According to the report, Laith said the most “painful” experiences involved threats to his family: “And they asked me, ‘Have you ever heard voices of women in this prison?’ I answered, ‘Yes.’ They were saying, ‘Then you will hear your mothers and sisters when we are raping them.’ ”

The examiners concluded in the report that “Laith appears to have suffered severe and lasting physical and psychological injuries as a result of his arrest and incarceration at Abu Ghraib prison.”

Another detainee, Youssef, was detained by U.S. soldiers nearly seven years ago when he tried to enter Afghanistan from neighboring Pakistan without a passport, the report says. He initially was held in an Afghan prison, where he describes “being stripped naked, being intimidated by dogs, being hooded and being thrown against the wall on repeated occasions,” the report says.

A few months later, he was taken to the Guantanamo Bay facility, where he was subjected to interrogators who would enter his cell and force him to lie on the floor with his hands tied behind his back to his feet, the report says.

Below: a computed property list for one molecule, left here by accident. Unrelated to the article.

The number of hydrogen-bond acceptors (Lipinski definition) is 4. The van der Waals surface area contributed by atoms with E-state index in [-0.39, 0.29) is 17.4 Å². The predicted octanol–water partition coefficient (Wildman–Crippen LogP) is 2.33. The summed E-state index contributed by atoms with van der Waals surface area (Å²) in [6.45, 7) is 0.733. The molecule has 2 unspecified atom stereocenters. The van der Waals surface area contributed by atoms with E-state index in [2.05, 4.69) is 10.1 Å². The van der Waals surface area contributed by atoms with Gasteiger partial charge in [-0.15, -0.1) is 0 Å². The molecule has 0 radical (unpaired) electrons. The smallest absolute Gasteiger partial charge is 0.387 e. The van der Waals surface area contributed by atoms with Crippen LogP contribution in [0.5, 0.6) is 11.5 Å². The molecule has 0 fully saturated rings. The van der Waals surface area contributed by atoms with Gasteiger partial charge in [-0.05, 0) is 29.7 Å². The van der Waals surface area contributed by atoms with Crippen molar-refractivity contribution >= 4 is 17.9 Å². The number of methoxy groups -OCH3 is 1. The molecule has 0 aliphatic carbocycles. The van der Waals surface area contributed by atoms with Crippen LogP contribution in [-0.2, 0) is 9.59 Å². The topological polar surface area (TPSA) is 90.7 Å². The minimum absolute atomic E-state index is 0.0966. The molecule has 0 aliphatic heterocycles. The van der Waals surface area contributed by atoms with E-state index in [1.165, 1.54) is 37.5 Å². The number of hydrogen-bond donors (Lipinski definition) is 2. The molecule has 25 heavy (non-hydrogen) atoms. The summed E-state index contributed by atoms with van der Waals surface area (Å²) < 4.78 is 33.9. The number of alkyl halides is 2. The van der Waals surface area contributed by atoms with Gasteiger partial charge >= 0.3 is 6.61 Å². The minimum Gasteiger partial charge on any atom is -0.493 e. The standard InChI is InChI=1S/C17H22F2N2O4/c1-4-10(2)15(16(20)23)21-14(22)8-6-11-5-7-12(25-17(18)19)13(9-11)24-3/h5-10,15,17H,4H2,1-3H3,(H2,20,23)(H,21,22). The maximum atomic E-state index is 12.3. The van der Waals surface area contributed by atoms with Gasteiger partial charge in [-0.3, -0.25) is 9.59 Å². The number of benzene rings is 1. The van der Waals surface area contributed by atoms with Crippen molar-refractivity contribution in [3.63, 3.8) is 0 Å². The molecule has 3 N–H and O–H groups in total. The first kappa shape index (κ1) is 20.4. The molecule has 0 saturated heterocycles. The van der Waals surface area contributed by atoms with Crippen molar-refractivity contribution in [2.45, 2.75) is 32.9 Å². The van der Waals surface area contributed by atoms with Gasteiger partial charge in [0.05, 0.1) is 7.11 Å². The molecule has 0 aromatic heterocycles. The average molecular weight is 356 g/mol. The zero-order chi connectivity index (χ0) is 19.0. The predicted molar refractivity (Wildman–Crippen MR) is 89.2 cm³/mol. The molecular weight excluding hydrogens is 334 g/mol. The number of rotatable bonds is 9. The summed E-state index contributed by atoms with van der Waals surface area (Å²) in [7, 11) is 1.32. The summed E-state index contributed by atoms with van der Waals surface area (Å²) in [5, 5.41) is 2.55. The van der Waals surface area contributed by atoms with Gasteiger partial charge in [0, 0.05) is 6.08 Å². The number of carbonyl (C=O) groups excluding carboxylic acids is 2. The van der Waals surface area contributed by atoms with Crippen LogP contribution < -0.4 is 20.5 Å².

Youssef said the interrogators wanted him to confess of involvement with the Taliban, the report says.

Based on its investigation, the report calls on the U.S. government to issue a formal apology to detainees subject to torture and ill treatment by the military since fall 2001 in Afghanistan, Iraq, Guantanamo Bay and elsewhere.

The rights group also demands that the Bush administration:

• “Repudiate all forms of torture and cruel, inhuman or degrading treatment”;

• Establish an independent commission to investigate and report publicly the circumstances of detention and interrogation at U.S.-run prisons in Afghanistan, Iraq and Guantanamo Bay;

• Hold individuals involved in torturing detainees accountable through criminal and civil processes; and

• Monitor thoroughly the conditions at U.S.-run prisons all over the world.